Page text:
The course aims at providing the basic concepts and methods for analysing panel data. It begins with introducing different static panel models with fixed and random effects, and discusses the problem of estimation in these models. The course covers tests of hypotheses with panel data as well as techniques for serial correlation, heteroscedasticity, simultaneous equations, dynamic models and models for qualitative dependent variables.

In the tutorials the methods are revisited and applied to empirical data using the software STATA.

Literature:
Baltagi, B.H., (2005), Econometric Analysis of Panel Data, 3rd ed., Wiley, New York.
Hsiao, C., (2003), Analysis of Panel Data, 2nd ed., Cambridge University Press.
Arellano, M. (2003), Panel Data Econometrics, Oxford: Oxford University Press.

Exam:
written exam (90 min)

Credits:
6.00
Click here to get more information or to sign up
Description:

The course will provide an introduction to the core concepts of auction theory. The learning experience will be enriched with case studies from auctions in the lab and in the field. Successful participants can solve optimal-bidding problems in standard auction forms, using advanced mathematical techniques. They first model the informational environment in a given application, using probability theory, and, second, use optimization theory to find optimal bidding strategies. Insights from mechanism design will enable them to design and solve novel auction formats. They learn to model both roles in seller-buyer environments.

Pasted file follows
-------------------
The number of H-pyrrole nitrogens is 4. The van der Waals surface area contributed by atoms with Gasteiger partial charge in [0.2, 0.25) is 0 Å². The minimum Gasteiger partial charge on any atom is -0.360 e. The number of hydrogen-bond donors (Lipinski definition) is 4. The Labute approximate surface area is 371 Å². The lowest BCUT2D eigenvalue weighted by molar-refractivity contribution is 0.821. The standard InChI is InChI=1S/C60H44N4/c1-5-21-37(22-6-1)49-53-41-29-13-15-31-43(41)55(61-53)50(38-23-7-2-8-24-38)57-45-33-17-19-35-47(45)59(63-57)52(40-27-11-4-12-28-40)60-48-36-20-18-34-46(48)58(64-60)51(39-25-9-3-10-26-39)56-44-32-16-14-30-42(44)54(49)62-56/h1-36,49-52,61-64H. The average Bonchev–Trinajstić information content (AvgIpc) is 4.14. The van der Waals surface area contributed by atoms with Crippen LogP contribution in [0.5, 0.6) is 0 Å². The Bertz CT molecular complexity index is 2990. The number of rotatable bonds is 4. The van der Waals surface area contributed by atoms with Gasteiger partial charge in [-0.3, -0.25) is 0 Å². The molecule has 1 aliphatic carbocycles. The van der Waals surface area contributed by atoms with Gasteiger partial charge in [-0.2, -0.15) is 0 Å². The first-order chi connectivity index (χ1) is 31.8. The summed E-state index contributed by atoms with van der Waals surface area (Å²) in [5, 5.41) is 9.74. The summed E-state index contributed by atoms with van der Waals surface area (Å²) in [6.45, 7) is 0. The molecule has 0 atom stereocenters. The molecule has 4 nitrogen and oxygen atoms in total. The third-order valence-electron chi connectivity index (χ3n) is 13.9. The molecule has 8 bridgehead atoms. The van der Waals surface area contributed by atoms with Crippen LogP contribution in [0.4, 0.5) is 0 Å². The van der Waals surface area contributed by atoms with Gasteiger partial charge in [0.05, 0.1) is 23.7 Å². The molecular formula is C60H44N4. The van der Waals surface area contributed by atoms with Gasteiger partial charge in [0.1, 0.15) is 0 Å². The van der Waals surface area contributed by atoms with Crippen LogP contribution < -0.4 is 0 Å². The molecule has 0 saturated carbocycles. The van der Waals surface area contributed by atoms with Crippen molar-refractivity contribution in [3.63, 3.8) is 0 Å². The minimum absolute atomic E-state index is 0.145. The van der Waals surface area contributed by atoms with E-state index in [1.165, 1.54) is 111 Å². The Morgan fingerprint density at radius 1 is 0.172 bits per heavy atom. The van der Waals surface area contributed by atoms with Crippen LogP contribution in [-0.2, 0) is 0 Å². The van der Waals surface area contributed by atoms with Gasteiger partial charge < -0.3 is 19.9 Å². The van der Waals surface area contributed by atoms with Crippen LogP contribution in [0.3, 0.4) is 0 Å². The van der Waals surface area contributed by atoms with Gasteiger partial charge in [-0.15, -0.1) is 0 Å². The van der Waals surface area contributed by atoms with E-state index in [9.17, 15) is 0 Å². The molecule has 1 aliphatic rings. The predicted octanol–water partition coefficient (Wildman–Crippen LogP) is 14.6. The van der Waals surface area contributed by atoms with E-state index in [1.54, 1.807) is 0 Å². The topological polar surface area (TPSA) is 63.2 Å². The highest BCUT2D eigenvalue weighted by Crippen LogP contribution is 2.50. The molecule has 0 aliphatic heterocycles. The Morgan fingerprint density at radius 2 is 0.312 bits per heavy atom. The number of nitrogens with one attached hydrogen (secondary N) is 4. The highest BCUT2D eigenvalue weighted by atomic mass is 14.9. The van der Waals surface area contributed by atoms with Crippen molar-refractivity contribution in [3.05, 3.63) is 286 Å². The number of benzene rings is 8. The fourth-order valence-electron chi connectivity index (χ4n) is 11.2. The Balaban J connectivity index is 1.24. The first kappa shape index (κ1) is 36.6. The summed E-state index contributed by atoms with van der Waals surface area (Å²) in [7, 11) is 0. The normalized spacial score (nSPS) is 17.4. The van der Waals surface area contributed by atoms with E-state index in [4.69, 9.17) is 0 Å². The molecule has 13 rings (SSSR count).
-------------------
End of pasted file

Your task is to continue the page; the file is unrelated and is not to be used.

Optimal bidding in single-unit auctions with symmetric independent private values: First-price auctions, second-price auctions, all-pay auctions; the revenue-equivalence theorem; risk-averse bidders; asymmetric bidders; optimal auctions and mechanism design; interdependent values, multi-unit auctions.

More information on how to participate in the online course is provided in TU Berlin's ISIS portal
The first lecture will be on April 21. The time slots for lectures and sessions remain as scheduled.

Exam:
There will be a 90-minutes exam at the end of the course that students need to pass.
In addition, PhD students are required to either write a short term paper presenting an own research idea that is related to the topic of the course or present in class a recent (working/discussion) paper related to the course. In the presentation, the paper’s contribution to the literature has to be evaluated critically. The course will be successfully completed if the exam and the term paper/presentation are each graded with 4.0 or better. The final grade for the course will be the average of the two grades.

Literature:
The class is mainly based on Vijay Krishna - Auction Theory, Academic Press, 2009

Credits:
6.00
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Instructor:
Monday,
10:00am to 11:30am
at DIW Berlin, Mohrenstraße 58, Karl Popper Room
Description:

Researchers face the challenge to translate their academic results to policy makers and to the public. Often the results are derived using complex models, which are based on strong assumptions. Therefore, it is necessary to develop methods and skills, which allow to explain the models and the assumptions to policy makers and to the public and to derive results and policy conclusions based on the models. This course provides an introduction to communication of academic research to the public and to evidence based policy consulting.

More information can be found in the attached syllabus.

Credits:
6.00
Click here to get more information or to sign up
Instructor:
Thursday,
12:00pm to 02:00pm
at HU Berlin, Spandauer Str. 1, Room 125
Tuesday,
02:00pm to 04:00pm
at HU Berlin, Spandauer Str. 1, Room 125
Description:

The course deals with the economic development of Europe from the beginning of the First World War up to the current situation from a historical perspective. Key topics include the economics of the two wars, European hyperinflations, the great depression, the bloc-wise economic integration in Western and Eastern Europe, the Golden Age of Growth, the economics of stagflation, global integration and global imbalances in a long-run perspective.

Literature: